Featuring in two Grand Slam finals in the last 12 months – having never before played in any – is a fine feat for Kevin Anderson.
So is a top-five debut.
These are the positives the South African is choosing to focus on, despite going down to Novak Djokovic in straight sets in the Wimbledon final on Sunday.
Anderson, lethargic and nervous, was completely shut out of the first two sets before making a match of it in the third. It’s a result following on from his straight-sets loss to Rafael Nadal in the US Open final last September.
“I think one of the biggest challenges tennis players face, what sort of separated the top guys who have done so well and guys further down, is maybe not necessarily just their raw abilities, but it’s their ability to play their best tennis in these sort of matches. I wasn’t able to do that in the beginning. He was,” Anderson said of Djokovic.
“I was able to do it more in the third set. That’s the kind of tennis I would need to have to play and the comfortability [sic] I’d need from the beginning. That’s something we’ve worked really hard on. I know I’m making progress. I can take a lot of confidence in that.
“It was obviously disappointing, not the result I was hoping for today. But, I always try to look for the positives from it.”
"I'd have given another 21 hours to have the opportunity to play out here – it really meant a lot to me"
— Wimbledon (@Wimbledon) July 15, 2018
Considering where he was 18 months ago, becoming a regular presence deep at major tournaments is especially impressive.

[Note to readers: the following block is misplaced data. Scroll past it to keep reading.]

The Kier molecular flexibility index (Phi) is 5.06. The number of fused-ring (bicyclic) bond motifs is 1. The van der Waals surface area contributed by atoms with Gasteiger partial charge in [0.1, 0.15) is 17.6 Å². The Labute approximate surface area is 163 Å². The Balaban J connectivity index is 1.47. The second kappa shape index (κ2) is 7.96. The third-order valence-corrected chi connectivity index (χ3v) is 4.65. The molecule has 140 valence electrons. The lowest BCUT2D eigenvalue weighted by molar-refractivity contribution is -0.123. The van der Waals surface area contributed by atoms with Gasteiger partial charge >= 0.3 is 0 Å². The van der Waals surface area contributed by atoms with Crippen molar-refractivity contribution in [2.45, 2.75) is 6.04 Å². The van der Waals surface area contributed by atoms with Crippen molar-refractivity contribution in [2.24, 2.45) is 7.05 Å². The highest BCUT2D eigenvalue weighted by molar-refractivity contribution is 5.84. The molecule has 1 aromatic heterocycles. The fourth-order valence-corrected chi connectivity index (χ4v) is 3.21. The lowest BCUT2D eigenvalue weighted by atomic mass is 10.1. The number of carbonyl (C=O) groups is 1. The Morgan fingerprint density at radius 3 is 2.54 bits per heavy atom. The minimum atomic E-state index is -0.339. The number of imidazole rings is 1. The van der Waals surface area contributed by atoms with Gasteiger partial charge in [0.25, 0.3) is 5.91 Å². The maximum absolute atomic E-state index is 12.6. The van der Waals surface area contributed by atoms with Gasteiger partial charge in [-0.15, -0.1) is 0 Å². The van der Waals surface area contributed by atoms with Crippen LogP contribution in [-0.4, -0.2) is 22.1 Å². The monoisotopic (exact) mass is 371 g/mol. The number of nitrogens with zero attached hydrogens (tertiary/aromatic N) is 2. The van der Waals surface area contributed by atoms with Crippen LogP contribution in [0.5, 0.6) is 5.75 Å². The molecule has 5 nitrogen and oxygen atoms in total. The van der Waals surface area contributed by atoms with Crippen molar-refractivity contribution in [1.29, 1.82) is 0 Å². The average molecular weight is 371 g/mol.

A rash of injuries that blighted his 2016 season spilled over into 2017; a hip injury forced him to skip the Australian summer that year. But he worked his way back into the regular cycle of competing on the circuit and by August began his charge to the final at Flushing Meadows – a result that pushed him from 32nd to 15th in the rankings.
He’d been a top-10 player before – for a week, back in October 2015 – but this time the experiences he’d accrued and setbacks he’s been forced to overcome have instilled within him the belief he’s truly as top player with the ability to win the sport’s biggest titles.
“It was about two and a half years ago, just in the team and in the chat, we had a chat on WhatsApp called ‘top-five Kev’,” he laughed. “Things were looking good. Then obviously I had a major setback and injuries in 2016. So seeing that I made top five, I’m incredibly proud of that achievement, especially if I look back where I was just 15 months ago, around 80.
“Even though it was a huge goal of mine, if you asked me this time a year ago, I don’t think I could sit here and say I really believe that I can win a Grand Slam and a Masters Series and say it with the same self-belief and confidence that I can now. That’s by no means a sure thing whatsoever, but it’s a big starting point.
“It’s taken a long time to get to this point. I feel like I’m on a great path. I’m trusting the process a lot. I have to continue doing that.”
It’s a process that paid off this fortnight at Wimbledon.
Anderson scored a landmark victory in the quarterfinals over No.1 seed Roger Federer – he’d never before taken a set off the superstar Swiss in four previous meetings – and then outlasted John Isner in the most epic of Wimbledon semifinals, winning 26-24 in the final set.
There was plenty for the 32-year-old to be proud of. And he’s looking ahead to the rest of the season – and beyond – with optimism, seeking that elusive major title.
“I definitely believe I have the game to win these tournaments,” he declared.
“If I’m not in another Grand Slam final, it’s because maybe I just got unlucky. You can’t control everything. What I can control, I’m doing my best at doing. I have a lot of belief I can put myself into another one of these matches, and hopefully have the result that I’m looking for.”
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